The Kennedy Center American College Theatre Festival is an annual celebration of university-level theatre, separated into eight regions across the nation. One very important part of this festival is the Irene Ryan Acting Competition, funded by the late Irene Ryan, well-known for her role as Granny in the Beverly Hillbillies. Adjudicators, often professors from other schools in the region, give feedback on every show entered and nominate two actors from that show to compete.
The competition itself consists of three rounds. In the preliminary round, about 300 nominees are given three minutes to perform one scene with a partner. The semi-final round, cutting the number down to only 64, gives the nominees five minutes to perform their first scene along with another scene, again with a partner. The final round gives only 16 actors the opportunity to perform the two scenes again with their partner, as well as a monologue by themselves in a time limit of six minutes. From the final 16, two are chosen as the region's winners and go on to the Kennedy Center to compete with the other regional winners.
This year, eight Ambrosians took on the challenge. For SAU's production of columbinus, Anthony Stratton '12 and Michael Kline '11 were nominated. Lady Windermere's Fan produced two more nominees, Aaron Randolph III '12 and Stephanie Seward '13. The fall musical, "A New Brain," offered the honor to Tim Stompanato '13 and Kyle DeFauw '14. The children's musical, "Dakota Jones and the Search for Atlantis," brought out nominees Valerie Zawada '13 and Stacy Phipps '13.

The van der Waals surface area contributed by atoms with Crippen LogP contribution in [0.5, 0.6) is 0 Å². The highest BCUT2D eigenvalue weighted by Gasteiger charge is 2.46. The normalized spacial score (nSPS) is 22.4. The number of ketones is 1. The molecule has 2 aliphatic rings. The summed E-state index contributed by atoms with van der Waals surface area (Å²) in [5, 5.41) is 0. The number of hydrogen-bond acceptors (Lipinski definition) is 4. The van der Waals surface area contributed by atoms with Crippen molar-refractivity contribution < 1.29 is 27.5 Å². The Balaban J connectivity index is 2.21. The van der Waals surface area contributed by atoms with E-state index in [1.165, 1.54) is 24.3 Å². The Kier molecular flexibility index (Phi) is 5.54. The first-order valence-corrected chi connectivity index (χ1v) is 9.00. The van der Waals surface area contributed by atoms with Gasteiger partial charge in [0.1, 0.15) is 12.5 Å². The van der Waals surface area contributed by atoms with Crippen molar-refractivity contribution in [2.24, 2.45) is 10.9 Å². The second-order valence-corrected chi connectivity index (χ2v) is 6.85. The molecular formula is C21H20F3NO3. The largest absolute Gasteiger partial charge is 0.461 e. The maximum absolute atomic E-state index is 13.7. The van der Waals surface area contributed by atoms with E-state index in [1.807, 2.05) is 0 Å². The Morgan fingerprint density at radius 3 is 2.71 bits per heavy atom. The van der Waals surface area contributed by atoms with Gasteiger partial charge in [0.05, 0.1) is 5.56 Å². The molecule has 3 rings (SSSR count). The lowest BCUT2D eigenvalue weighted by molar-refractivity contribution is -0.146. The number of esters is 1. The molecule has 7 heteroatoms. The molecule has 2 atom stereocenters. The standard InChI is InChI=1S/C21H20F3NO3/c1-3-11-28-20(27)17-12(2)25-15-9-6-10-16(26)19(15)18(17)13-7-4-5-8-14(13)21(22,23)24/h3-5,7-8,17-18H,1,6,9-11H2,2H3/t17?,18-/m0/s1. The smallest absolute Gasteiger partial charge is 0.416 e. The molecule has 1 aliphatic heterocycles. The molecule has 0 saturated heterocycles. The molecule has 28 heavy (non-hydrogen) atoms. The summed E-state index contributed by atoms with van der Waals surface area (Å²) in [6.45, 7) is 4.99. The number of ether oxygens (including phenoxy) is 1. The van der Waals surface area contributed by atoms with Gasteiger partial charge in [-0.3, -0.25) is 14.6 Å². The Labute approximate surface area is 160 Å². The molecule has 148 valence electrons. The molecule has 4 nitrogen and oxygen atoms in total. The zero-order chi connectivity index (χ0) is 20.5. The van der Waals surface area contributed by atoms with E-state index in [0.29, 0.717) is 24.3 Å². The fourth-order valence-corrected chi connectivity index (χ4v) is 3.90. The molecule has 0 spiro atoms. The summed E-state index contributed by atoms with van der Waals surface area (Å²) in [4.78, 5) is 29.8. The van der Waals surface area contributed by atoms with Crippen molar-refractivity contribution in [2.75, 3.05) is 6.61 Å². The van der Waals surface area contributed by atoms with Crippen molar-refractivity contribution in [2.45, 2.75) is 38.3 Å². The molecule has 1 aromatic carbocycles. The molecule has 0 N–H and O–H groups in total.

Of these eight worthy contenders, five SAU students continued onto the semi-final round. Randolph, Stratton, Stompanato, DeFauw, and Kline represented our small but mighty school well, performing two scenes with their partners. Surviving the steep cut, Randolph made it to the final round in which he acted with 15 other nominees with his scene partner, Grace Allen '12.
During his first undergraduate education at SAU (Randolph is a returning alum of SAU) Randolph was nominated for his performance in "Play it Again, Sam." Last year he served as an acting partner and made it to the final round in the same competition with nominee Stephanie Seward ‘13.
This year was certainly special for Randolph, and not only because he was the nominee competing (and being highly successful). The one scene that took Randolph from the preliminary round all the way through to the finals was one he had written himself.
"It was certainly rewarding to make it that far with my own material," said Randolph of the experience. In fact, one of the judges from the final round liked Randolph's scene so much, he asked for a copy; the scene may soon be filmed to be included in a webisode.
Cory Johnson, PhD, theatre professor and department chair, has the honor of coordinating the entire event. Johnson and her team of three assistants are responsible for scheduling and finding judges for all three rounds, checking that every nominee's scenes are approved as far as rights and royalties are concerned, and overall making sure each student has a fair, unbiased and good experience. This year, however, one of Johnson's proudest moments was standing in the wings watching Randolph perform in the final round.
"It made me doubly proud to see the diversity in Aaron's great acting as well as his own writing," Johnson said. "It was truly a transcendent moment."
Congratulations to all of our nominees on your hard work and dedication!!
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